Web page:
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  4. For the Upcoming Holiday Season, CBP Reminds Public of Prohibited Agricultural Items that Can Carry Pests and Diseases

For the Upcoming Holiday Season, CBP Reminds Public of Prohibited Agricultural Items that Can Carry Pests and Diseases

Release Date
Mon, 12/14/2020

LAREDO, Texas — As the U.S.-Mexico border community observes the upcoming holiday season, U.S. Customs and Border Protection is advising the traveling public that certain agricultural items used in holiday festivities are prohibited from entry to the U.S. and can carry harmful pests and diseases. 

“We would like to remind cross border travelers as we approach the holidays that there are certain fruits, vegetables commonly used in holiday observances that are prohibited from entry,” said Acting Port Director Eugene E. Crawford, Laredo Port of Entry. “Please remember to declare all agricultural items upon entry to the U.S. and consult the CBP website and links within this news release for important information regarding prohibited, restricted items.”

An inspection table at Laredo Port of Entry shows prohibited fruits adn vegetables encountered by CBP agriculture specialists during a recent examination
An inspection table contains prohibited fruits and
vegetables encountered by CBP agriculture
specialists during a recent examination at Laredo
Port of Entry.

Many border community families celebrate the Christmas holiday by taking part in posadas. Posadas are religious festivals celebrated in Mexico and some parts of the United States between December 16 and 24. Las Posadas commemorates the journey that Joseph and Mary made from Nazareth to Bethlehem in search of a safe refuge where Mary could give birth to the baby Jesus.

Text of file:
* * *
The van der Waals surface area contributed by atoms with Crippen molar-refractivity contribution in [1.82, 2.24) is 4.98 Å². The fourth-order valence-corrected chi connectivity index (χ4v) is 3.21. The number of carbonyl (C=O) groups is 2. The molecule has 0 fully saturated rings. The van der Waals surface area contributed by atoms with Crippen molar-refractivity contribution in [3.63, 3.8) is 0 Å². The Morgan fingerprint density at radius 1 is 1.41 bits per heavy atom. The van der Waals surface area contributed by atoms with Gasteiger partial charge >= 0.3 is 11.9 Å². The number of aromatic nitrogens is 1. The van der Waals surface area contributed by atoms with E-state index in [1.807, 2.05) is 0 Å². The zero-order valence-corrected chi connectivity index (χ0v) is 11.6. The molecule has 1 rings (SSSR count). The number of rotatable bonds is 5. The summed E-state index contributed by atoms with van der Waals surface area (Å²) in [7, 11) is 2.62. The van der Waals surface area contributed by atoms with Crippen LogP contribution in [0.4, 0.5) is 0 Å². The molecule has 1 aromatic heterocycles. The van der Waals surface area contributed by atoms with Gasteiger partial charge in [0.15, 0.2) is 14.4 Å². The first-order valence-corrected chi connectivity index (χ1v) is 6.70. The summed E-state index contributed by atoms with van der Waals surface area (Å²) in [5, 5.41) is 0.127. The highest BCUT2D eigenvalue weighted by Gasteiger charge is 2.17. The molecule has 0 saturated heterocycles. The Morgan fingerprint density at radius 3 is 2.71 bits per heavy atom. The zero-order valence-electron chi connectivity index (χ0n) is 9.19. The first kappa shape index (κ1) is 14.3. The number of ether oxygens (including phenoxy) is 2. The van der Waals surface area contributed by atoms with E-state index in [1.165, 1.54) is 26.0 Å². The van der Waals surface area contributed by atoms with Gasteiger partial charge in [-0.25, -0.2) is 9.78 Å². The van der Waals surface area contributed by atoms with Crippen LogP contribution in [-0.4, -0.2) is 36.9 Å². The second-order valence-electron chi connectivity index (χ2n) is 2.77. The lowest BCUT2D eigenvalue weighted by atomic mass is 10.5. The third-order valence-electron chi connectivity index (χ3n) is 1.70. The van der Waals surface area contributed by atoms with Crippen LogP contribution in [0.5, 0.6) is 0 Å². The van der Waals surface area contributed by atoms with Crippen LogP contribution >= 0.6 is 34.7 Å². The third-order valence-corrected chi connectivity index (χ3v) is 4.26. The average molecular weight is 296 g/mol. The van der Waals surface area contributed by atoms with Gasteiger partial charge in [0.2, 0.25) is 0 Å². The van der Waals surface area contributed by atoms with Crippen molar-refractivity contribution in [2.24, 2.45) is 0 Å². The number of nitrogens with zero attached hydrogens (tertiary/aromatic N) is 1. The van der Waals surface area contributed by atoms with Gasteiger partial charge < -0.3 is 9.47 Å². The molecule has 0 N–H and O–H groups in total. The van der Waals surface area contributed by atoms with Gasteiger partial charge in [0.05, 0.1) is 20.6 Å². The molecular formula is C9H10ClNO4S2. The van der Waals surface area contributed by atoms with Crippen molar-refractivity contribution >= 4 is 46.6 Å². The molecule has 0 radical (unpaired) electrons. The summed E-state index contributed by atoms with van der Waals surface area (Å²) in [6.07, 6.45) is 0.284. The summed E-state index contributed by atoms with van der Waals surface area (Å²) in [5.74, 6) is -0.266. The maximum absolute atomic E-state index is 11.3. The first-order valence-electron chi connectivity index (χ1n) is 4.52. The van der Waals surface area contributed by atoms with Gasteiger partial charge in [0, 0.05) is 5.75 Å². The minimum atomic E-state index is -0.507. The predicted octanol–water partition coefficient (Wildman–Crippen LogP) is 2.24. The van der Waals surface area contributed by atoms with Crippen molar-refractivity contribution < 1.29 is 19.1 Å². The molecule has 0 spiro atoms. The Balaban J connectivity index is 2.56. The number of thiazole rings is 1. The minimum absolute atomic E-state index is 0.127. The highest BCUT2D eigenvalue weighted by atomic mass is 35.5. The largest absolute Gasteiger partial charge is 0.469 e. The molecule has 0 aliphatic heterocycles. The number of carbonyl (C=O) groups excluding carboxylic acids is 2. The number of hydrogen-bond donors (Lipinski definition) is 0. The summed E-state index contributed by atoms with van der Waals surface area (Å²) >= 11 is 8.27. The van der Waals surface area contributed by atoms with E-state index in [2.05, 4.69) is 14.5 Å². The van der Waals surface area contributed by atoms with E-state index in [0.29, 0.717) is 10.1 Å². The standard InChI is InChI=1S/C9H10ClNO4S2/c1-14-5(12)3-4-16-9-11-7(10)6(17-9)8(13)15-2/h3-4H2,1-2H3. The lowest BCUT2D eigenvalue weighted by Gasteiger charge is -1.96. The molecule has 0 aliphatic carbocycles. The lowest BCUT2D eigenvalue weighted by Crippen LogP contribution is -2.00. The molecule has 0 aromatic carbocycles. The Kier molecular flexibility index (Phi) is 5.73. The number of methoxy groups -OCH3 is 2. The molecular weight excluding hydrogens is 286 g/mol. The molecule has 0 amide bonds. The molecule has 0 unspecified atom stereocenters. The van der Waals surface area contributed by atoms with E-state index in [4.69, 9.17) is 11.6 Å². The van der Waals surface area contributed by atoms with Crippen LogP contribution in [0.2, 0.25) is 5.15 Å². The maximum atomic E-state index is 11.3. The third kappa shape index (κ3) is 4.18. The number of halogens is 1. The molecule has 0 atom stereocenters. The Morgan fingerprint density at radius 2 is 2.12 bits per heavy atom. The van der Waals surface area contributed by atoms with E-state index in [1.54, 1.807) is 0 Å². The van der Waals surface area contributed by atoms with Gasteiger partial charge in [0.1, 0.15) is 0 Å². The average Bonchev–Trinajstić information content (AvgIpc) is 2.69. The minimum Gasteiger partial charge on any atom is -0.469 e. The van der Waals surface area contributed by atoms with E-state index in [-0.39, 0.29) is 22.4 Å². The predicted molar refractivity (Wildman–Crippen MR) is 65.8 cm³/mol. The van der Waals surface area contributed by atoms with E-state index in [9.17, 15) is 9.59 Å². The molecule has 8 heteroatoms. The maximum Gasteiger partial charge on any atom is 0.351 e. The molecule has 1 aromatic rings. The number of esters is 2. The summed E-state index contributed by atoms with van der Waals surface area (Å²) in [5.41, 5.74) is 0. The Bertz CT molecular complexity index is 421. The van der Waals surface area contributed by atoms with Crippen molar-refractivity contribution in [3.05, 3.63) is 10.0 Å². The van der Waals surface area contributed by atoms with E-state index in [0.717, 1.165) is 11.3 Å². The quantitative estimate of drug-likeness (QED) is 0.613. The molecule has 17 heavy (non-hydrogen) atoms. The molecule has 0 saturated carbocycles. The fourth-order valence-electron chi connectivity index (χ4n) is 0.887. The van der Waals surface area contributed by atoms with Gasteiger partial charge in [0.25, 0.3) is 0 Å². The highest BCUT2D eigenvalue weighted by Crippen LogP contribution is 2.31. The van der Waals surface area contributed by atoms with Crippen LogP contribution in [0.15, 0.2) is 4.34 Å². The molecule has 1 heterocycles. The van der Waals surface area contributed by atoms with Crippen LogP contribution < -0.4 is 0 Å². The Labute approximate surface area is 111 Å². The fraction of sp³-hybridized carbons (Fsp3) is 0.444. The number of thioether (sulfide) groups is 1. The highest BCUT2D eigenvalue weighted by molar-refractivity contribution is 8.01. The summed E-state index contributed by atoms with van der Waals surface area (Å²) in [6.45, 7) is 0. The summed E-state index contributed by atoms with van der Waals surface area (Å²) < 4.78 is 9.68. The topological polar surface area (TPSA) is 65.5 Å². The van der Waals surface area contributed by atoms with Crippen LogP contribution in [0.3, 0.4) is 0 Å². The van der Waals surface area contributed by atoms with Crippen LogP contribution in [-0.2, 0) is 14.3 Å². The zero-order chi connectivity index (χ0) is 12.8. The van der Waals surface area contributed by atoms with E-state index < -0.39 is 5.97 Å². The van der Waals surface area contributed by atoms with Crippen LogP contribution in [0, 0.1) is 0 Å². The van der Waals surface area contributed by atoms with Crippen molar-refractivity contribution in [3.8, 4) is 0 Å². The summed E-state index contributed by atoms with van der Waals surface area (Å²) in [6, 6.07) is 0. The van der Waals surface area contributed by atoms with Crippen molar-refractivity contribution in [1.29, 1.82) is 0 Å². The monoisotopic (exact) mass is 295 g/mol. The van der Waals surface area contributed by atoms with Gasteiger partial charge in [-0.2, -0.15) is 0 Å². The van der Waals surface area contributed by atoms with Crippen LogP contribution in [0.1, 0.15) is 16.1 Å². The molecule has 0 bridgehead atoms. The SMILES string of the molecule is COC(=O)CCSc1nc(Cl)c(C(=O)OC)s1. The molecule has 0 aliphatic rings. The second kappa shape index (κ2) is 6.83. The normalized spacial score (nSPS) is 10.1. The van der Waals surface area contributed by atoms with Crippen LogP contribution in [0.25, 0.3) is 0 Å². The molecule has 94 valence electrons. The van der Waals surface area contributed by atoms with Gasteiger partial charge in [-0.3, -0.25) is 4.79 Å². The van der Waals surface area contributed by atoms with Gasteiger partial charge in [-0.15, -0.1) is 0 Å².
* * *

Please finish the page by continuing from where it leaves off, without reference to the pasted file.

Common to these celebrations is the ponche or punch; usually made with sugarcane, guavas and apples (all prohibited items).  Many times, children will receive candy bags with fruit at these events. 

Citrus fruit that is prohibited from personal importation includes the following: oranges, grapefruit, tangerines, sour oranges and sweet limes. Other popular fruits that are also prohibited include apples, guavas, mangoes, peaches and pomegranates.

Failure to declare prohibited agricultural items also can result in fines. Penalties for personal importations of undeclared, prohibited agricultural items, depending on the severity of the violation, can run as high as $1,000 and up to more than $250,000 for commercial importations.

The traveling public can learn more about prohibited fruits, vegetables, prepared foods and other items, please consult CBP’s “Know Before You Go” guide.

USDA guidelines for bringing agricultural items to the U.S.

Last Modified: Mar 01, 2024